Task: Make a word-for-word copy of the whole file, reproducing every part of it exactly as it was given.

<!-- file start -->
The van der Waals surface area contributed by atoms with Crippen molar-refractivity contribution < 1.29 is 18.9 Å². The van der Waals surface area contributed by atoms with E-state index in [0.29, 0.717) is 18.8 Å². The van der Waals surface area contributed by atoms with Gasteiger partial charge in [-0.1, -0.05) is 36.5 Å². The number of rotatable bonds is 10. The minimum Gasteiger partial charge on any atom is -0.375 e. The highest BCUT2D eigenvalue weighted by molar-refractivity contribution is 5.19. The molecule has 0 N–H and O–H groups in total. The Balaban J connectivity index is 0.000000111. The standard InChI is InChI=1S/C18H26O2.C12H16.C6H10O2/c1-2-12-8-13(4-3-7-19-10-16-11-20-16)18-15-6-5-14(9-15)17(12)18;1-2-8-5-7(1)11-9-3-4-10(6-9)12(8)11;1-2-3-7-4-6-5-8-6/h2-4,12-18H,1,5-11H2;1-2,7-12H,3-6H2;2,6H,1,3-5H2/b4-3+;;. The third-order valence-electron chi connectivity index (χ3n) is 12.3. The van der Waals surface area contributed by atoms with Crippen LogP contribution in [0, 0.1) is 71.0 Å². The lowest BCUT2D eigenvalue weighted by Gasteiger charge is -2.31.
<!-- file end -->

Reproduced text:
The van der Waals surface area contributed by atoms with Crippen molar-refractivity contribution < 1.29 is 18.9 Å². The van der Waals surface area contributed by atoms with E-state index in [0.29, 0.717) is 18.8 Å². The van der Waals surface area contributed by atoms with Gasteiger partial charge in [-0.1, -0.05) is 36.5 Å². The number of rotatable bonds is 10. The minimum Gasteiger partial charge on any atom is -0.375 e. The highest BCUT2D eigenvalue weighted by molar-refractivity contribution is 5.19. The molecule has 0 N–H and O–H groups in total. The Balaban J connectivity index is 0.000000111. The standard InChI is InChI=1S/C18H26O2.C12H16.C6H10O2/c1-2-12-8-13(4-3-7-19-10-16-11-20-16)18-15-6-5-14(9-15)17(12)18;1-2-8-5-7(1)11-9-3-4-10(6-9)12(8)11;1-2-3-7-4-6-5-8-6/h2-4,12-18H,1,5-11H2;1-2,7-12H,3-6H2;2,6H,1,3-5H2/b4-3+;;. The third-order valence-electron chi connectivity index (χ3n) is 12.3. The van der Waals surface area contributed by atoms with Crippen LogP contribution in [0, 0.1) is 71.0 Å². The lowest BCUT2D eigenvalue weighted by Gasteiger charge is -2.31.